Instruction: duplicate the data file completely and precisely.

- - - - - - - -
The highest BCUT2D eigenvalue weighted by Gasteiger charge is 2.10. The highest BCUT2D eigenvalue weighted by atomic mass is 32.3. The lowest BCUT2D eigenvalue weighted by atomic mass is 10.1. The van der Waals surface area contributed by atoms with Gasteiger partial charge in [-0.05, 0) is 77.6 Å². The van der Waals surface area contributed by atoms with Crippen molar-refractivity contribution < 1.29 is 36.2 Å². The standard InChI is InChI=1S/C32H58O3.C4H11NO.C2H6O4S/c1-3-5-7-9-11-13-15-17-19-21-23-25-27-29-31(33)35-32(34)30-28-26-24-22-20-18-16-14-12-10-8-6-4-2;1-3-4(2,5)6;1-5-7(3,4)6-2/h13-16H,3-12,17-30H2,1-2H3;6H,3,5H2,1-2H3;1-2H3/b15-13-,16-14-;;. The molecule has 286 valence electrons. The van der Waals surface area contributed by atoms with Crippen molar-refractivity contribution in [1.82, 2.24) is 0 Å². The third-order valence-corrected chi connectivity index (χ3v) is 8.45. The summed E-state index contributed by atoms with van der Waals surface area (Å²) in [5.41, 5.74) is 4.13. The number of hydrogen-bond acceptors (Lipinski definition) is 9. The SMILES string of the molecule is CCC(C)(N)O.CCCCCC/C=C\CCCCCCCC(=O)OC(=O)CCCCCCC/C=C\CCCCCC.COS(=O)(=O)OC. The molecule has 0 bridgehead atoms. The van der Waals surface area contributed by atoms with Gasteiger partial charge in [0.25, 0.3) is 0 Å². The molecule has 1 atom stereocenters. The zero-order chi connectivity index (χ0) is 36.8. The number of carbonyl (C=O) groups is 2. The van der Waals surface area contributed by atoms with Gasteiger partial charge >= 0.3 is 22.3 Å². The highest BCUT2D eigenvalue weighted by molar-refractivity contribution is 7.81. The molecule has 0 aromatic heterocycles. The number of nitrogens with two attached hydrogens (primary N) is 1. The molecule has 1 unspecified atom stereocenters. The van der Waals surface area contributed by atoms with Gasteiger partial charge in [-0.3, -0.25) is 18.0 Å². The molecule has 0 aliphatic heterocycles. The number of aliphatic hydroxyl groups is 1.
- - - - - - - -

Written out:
The highest BCUT2D eigenvalue weighted by Gasteiger charge is 2.10. The highest BCUT2D eigenvalue weighted by atomic mass is 32.3. The lowest BCUT2D eigenvalue weighted by atomic mass is 10.1. The van der Waals surface area contributed by atoms with Gasteiger partial charge in [-0.05, 0) is 77.6 Å². The van der Waals surface area contributed by atoms with Crippen molar-refractivity contribution < 1.29 is 36.2 Å². The standard InChI is InChI=1S/C32H58O3.C4H11NO.C2H6O4S/c1-3-5-7-9-11-13-15-17-19-21-23-25-27-29-31(33)35-32(34)30-28-26-24-22-20-18-16-14-12-10-8-6-4-2;1-3-4(2,5)6;1-5-7(3,4)6-2/h13-16H,3-12,17-30H2,1-2H3;6H,3,5H2,1-2H3;1-2H3/b15-13-,16-14-;;. The molecule has 286 valence electrons. The van der Waals surface area contributed by atoms with Crippen molar-refractivity contribution in [1.82, 2.24) is 0 Å². The third-order valence-corrected chi connectivity index (χ3v) is 8.45. The summed E-state index contributed by atoms with van der Waals surface area (Å²) in [5.41, 5.74) is 4.13. The number of hydrogen-bond acceptors (Lipinski definition) is 9. The SMILES string of the molecule is CCC(C)(N)O.CCCCCC/C=C\CCCCCCCC(=O)OC(=O)CCCCCCC/C=C\CCCCCC.COS(=O)(=O)OC. The molecule has 0 bridgehead atoms. The van der Waals surface area contributed by atoms with Gasteiger partial charge in [0.25, 0.3) is 0 Å². The molecule has 1 atom stereocenters. The zero-order chi connectivity index (χ0) is 36.8. The number of carbonyl (C=O) groups is 2. The van der Waals surface area contributed by atoms with Gasteiger partial charge >= 0.3 is 22.3 Å². The highest BCUT2D eigenvalue weighted by molar-refractivity contribution is 7.81. The molecule has 0 aromatic heterocycles. The number of nitrogens with two attached hydrogens (primary N) is 1. The molecule has 1 unspecified atom stereocenters. The van der Waals surface area contributed by atoms with Gasteiger partial charge in [-0.3, -0.25) is 18.0 Å². The molecule has 0 aliphatic heterocycles. The number of aliphatic hydroxyl groups is 1.